Breaking the ice: inside Korea’s unified women’s ice hockey team
On 20th January 2018 the world was stunned to hear that a unified Korean sports team would play at the Winter Olympics in South Korea. Just months previously it had looked as though the peninsula could be heading to war, and now, suddenly, there seemed to be a chance for reconciliation. But could an ice hockey team really succeed where three generations of diplomats couldn’t?
20th January 2018 (Taken from: #30)
In January the war of words between Donald Trump and Kim Jong-un descended into farce. In a New Year’s Day speech broadcast on state TV, the North Korean dictator declared that the launch button for his country’s newly completed nuclear arsenal was on his desk. The US president responded with characteristic bombast, tweeting that he had a “much bigger and more powerful” nuclear button on his desk and that, unlike Kim’s, his actually worked.
The headline-grabbing bluster and brinkmanship eclipsed a surprising moment towards the end of Kim’s speech. He said he was considering sending North Korean athletes to the Winter Olympics, to be held in South Korea the following month. Shortly afterwards, officials from the two Koreas met in the demilitarized border zone (DMZ) for the time in two years to discuss details. On 20th January Thomas Bach, the president of the International Olympic Committee (IOC), confirmed that the two nations would march together at the Pyeongchang Games’ opening ceremony on 9th February. Even more unexpectedly, Bach said that the IOC would let the two Koreas field a unified women’s ice hockey team.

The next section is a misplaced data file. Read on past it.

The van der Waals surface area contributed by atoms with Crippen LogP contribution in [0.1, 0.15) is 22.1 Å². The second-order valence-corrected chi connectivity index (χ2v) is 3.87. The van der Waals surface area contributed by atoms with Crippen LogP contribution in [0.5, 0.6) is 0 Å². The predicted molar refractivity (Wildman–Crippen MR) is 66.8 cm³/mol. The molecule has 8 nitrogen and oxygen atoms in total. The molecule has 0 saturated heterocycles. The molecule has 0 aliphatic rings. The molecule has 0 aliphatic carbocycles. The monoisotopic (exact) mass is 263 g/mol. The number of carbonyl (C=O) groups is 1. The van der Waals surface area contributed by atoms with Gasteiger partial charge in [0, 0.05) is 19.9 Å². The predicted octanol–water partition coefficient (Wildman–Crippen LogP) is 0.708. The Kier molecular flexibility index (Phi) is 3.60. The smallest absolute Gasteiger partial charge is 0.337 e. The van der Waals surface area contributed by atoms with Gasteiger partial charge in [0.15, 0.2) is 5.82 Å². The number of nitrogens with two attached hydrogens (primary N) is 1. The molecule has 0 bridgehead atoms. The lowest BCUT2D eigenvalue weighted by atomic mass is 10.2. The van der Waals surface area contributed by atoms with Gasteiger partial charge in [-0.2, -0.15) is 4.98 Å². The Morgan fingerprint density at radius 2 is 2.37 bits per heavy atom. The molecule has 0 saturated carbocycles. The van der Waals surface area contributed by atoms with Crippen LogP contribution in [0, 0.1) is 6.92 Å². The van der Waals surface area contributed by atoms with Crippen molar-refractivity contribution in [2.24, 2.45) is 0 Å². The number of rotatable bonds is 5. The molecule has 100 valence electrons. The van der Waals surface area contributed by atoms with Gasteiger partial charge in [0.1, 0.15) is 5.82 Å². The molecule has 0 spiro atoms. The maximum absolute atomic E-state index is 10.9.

Three months after Bach’s surprise announcement, an inch-thick disk of vulcanised rubber sits in a box in downtown Toronto. The puck was grabbed from the ice moments after it trickled through the legs of a Japanese goalie at South Korea’s Kwandong Hockey Centre on Valentine’s Day 2018.
It was taken to the offices of the International Ice Hockey Federation in Seoul, which decided that this momento from the unified Korean women’s ice hockey team’s first ever goal belonged at the Hockey Hall of Fame in Canada, a shrine for the greatest artefacts in the sport’s history.
“It was such a crappy shot,” says Randi Griffin, the 29-year-old who scored the goal. “People ask how I feel about my puck being in the Hall of Fame, but it’s not ‘my’ puck – every person in our team touched it and contributed to this trash goal. I just happened to be the last person to touch it. Honestly, I didn’t see where the puck had gone and I didn’t even know I’d scored. I didn’t deserve the attention I got.”